Neuromuscular Scoliosis

Neuromuscular scoliosis occurs in patients with abnormalities of the myoneural pathways of the body. Neurological or muscular disease, like cerebral palsy or muscular dystrophy may cause this condition. There are a wide variety of neuromuscular diseases that may cause scoliosis, so the clinical presentation and severity of this condition is extremely variable. Unlike the other types of scoliosis described here, treatment of neuromuscular scoliosis varies, mostly because the abnormal curves of the spine are unpredictable.

The main causes of neuromuscular scoliosis are:

Cerebral palsy, Spina bifida, Muscular dystrophy, Paralysis from spinal cord injury, myopathy, Poliomyelitis, Spinal cord tumors, Spinal muscular atrophy.

Adult Scoliosis

Adult scoliosis is characterized by a side-to-side curvature of the spine caused by degeneration of the facet joints. The condition occurs most frequently in people over 65 years of age. While there are adults with scoliosis, these are cases that usually begin in childhood or adolescence and persist into adulthood. Adult degenerative scoliosis is a distinct condition that results from wear and tear on the spinal column with disc collapse and actually begins in adulthood. Adult scoliosis is also known as “de novo” (new) Scoliosis, degenerative scoliosis or adult onset scoliosis.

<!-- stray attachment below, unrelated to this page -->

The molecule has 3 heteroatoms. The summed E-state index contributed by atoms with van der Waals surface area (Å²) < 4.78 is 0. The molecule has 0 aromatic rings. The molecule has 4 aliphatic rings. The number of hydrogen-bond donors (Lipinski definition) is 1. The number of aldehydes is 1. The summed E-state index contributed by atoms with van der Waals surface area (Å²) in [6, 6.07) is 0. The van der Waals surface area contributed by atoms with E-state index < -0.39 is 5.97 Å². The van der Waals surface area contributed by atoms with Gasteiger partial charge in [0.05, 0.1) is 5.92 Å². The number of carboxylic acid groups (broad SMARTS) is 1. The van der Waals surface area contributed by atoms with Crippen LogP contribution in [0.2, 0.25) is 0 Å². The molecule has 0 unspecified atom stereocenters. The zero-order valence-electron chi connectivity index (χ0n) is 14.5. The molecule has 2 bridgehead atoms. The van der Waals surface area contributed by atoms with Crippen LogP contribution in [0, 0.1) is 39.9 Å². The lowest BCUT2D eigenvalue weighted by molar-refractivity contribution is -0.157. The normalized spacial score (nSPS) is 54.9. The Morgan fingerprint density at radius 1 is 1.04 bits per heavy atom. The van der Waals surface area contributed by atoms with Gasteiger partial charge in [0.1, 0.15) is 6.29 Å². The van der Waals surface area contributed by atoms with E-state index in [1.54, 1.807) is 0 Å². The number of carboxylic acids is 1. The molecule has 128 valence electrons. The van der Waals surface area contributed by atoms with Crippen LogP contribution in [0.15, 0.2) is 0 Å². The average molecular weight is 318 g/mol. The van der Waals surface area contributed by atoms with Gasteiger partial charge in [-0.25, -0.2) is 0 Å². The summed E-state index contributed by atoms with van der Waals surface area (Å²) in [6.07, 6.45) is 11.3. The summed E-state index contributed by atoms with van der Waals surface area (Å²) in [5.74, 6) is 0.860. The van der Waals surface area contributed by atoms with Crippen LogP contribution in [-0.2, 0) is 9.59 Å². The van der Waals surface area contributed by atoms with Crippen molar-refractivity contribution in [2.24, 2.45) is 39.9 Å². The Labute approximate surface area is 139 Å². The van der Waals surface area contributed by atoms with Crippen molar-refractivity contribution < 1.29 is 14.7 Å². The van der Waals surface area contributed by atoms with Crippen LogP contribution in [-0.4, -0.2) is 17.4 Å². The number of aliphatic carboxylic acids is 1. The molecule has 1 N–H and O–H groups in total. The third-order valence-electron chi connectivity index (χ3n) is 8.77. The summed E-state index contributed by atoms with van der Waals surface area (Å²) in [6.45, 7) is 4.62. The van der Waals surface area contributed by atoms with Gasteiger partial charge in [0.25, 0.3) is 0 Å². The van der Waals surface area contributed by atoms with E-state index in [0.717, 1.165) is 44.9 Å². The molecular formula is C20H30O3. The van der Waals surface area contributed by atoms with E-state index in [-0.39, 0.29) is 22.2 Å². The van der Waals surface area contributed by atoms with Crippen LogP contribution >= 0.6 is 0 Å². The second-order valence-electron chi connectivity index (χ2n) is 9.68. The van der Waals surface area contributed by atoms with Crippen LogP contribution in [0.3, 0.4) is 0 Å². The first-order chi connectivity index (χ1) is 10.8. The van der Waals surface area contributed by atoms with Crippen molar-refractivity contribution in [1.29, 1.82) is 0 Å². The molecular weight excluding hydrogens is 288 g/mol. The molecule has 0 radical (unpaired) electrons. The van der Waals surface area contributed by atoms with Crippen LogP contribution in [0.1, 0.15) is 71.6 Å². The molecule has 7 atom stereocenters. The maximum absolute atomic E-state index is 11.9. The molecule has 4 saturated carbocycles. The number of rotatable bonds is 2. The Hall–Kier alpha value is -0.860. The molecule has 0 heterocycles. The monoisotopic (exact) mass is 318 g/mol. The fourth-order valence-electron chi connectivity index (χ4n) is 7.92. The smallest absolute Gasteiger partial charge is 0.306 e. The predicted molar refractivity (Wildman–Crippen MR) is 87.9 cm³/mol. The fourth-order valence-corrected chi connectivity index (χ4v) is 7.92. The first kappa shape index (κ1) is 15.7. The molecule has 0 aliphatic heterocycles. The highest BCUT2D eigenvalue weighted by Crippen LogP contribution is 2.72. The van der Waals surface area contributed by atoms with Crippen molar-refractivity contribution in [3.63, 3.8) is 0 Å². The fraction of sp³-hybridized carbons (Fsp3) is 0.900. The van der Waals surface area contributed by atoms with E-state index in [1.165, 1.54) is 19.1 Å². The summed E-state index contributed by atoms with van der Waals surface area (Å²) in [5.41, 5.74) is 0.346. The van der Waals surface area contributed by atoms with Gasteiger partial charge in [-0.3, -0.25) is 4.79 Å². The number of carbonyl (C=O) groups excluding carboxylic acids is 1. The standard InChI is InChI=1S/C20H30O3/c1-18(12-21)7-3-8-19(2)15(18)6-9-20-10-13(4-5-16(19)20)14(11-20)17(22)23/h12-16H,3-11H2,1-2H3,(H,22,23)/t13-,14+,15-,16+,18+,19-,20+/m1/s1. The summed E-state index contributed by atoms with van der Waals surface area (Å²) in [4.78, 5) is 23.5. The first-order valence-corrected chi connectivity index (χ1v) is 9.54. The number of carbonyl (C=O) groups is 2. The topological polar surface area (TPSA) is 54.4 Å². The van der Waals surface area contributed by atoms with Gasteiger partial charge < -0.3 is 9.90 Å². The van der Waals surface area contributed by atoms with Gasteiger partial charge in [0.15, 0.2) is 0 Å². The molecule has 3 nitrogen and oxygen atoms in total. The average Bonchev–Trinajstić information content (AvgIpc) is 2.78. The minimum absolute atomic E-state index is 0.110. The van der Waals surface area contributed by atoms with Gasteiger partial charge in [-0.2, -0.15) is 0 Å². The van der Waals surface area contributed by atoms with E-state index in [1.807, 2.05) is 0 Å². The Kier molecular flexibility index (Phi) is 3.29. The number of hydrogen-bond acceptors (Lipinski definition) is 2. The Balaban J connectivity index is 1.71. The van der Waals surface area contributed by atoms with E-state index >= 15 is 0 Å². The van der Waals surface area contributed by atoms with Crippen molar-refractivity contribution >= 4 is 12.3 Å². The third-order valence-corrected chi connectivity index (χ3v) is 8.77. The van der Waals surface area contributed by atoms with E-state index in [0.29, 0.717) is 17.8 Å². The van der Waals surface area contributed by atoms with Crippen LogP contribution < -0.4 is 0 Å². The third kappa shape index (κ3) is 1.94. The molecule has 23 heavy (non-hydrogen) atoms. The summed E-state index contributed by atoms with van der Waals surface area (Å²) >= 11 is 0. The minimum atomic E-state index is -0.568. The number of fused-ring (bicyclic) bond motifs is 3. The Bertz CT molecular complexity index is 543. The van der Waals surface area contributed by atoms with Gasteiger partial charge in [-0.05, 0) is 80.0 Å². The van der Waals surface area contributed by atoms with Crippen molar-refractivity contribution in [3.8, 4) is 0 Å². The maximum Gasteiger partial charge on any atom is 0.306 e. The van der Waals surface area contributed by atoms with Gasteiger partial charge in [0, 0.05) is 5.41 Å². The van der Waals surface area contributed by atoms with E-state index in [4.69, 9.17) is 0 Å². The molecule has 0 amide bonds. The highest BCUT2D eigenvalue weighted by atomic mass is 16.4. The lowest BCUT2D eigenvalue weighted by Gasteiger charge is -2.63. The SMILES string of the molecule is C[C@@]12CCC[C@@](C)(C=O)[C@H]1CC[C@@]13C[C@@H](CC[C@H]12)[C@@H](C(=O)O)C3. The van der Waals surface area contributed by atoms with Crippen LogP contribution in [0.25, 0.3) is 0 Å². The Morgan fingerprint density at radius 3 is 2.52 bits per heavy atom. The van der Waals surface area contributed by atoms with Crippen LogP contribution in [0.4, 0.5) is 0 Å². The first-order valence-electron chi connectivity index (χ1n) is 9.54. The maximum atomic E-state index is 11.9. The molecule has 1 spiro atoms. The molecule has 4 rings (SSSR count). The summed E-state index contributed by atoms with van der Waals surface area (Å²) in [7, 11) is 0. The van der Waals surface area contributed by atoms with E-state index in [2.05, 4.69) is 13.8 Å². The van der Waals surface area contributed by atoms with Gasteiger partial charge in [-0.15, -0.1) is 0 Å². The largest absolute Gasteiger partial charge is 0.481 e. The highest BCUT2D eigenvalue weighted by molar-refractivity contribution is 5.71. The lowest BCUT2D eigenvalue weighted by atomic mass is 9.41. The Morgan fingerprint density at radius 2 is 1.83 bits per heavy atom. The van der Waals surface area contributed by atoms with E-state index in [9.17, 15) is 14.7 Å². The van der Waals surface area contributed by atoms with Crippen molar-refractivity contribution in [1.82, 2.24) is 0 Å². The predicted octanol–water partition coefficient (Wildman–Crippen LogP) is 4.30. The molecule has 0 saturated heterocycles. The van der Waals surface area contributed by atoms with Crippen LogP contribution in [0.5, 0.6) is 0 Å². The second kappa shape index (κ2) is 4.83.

Signs and Symptoms

  • Trunk imbalance, making the patient appear as though listing to one side
  • Spinal instability
  • Rib prominence on either side
  • Humpback
  • Irregular gait caused by a discrepancy in leg length
  • Pain
  • Difficulty sitting or standing
  • Spinal rigidity and stiffness



1. National Institute of Arthritis and Musculoskeletal and Skin Diseases (NIAMS) 2. Idiopathic Scoliosis (The Harms Study Group Treatment Guide) 3.Scoliosis research society.